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Name of Work

Beethoven, Ludwig van (1770-1827)
Sextet for two Clarinets, two Bassoons and two Horns in E-flat Major, Op. 71

Movements:
Adagio/Allegro
Adagio
Menuetto: Quasi allegretto
Rondo: Allegro

Performances:


Oct 15, 1989



Larry Combs, Clarinet
Joseph Genualdi, Viola
Bruce Grainger, Bassoon
Deborah Sobol, Piano
Gail Williams, Horn
Felicia Foland, Bassoon
Daniel Gingrich, Horn
Jerry Grossman, Cello
Bradley Opland, Double bass
Gregory Smith, Clarinet
Susan Synnestvedt, Violin

BEETHOVEN - Sextet for Two Clarinets, Two Bassoons, and Two Horns in E-flat Major, Op71

Composed in 1810

If, in the second part of his life, Beethoven concentrated heavily on chamber music for strings, much of his early chamber music involves woodwinds—sometimes with strings, like the Septet, one of his most popular works during his lifetime, and sometimes with piano, like the Horn Sonata and the E-flat Quintet. Works for winds alone include an Octet and a Rondino for pairs of oboes, clarinets, horns, and bassoons; a Trio in C for two oboes and English horn; and one further work for that rather odd combination, a set of variations on "Là ci darem la mano" from Mozart's Don Giovanni. Another all-winds work dating from the 1790's—when Beethoven was in transi¬tion between his apprentice years in Bonn and his first achievements in Vienna—is a Sextet in E-flat for two clarinets, two horns, and two bassoons. It was not performed until 1805, at which time a reviewer cited its "lively melodies, unaccustomed harmonies, and a wealth of new and surprising ideas."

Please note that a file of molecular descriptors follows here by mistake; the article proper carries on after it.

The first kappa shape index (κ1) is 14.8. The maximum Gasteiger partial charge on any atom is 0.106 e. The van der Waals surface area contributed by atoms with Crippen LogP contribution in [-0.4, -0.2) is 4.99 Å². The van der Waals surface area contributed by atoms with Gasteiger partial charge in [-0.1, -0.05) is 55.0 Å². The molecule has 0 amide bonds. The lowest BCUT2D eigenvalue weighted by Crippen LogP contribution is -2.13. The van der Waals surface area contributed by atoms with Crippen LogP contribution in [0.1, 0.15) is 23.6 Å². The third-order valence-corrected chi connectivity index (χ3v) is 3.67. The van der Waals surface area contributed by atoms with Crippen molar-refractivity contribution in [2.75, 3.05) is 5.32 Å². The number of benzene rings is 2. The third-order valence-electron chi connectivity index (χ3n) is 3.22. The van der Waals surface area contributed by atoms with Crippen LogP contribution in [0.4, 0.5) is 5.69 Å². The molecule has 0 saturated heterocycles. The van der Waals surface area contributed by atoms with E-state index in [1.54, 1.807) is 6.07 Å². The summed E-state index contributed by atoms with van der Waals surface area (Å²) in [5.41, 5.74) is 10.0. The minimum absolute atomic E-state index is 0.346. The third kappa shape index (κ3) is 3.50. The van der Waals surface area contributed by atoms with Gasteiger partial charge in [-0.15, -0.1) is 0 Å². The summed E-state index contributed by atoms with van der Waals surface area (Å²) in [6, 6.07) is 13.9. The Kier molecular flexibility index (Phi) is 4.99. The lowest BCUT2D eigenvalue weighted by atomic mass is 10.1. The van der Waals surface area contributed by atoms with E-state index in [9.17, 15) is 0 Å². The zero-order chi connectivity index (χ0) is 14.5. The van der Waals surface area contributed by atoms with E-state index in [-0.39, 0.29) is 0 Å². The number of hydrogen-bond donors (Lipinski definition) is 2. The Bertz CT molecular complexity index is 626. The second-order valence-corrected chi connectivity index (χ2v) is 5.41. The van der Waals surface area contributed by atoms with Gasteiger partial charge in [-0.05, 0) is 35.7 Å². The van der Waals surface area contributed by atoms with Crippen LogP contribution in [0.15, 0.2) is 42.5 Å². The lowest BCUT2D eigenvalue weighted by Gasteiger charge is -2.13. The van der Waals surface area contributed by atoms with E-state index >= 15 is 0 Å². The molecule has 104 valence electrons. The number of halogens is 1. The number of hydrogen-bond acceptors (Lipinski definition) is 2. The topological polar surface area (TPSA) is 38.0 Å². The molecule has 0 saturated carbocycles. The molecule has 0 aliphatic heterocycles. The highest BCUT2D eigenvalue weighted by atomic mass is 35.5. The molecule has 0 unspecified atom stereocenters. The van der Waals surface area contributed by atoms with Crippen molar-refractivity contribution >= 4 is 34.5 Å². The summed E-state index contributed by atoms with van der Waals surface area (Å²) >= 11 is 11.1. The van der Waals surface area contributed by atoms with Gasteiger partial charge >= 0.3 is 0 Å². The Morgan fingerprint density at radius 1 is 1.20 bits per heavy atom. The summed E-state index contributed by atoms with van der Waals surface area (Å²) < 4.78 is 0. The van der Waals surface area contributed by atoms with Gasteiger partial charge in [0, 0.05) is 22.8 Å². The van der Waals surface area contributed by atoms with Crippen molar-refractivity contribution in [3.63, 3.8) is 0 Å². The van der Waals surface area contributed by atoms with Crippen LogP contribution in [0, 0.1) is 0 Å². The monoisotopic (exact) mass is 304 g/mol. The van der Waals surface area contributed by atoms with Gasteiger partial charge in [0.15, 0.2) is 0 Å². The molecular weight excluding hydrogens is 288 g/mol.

The Sextet was published in 1810, Beethoven describing it at that time as "one of my earlier things, and moreover written in a single night… it is the work of an author who has done at least a few better things." The subsequent discovery and study of his sketchbooks has shown that the Sextet was by no means written in one night, and that, like other music of the first Vienna years, it probably had its origins quite a bit earlier. As for the claim of "better things," there are certainly many Beethoven works on a much larger scale, with more intricately plotted thematic, harmonic, and contrapuntal relationships. The Sextet, even without the full measure of these attributes, has to recommend it a congenial sense of dialogue among friendly instruments, and a number of those delightful tunes noted by the anonymous critic.

Program Notes by Andrea Lamoreaux

Performed Oct 15, 1989



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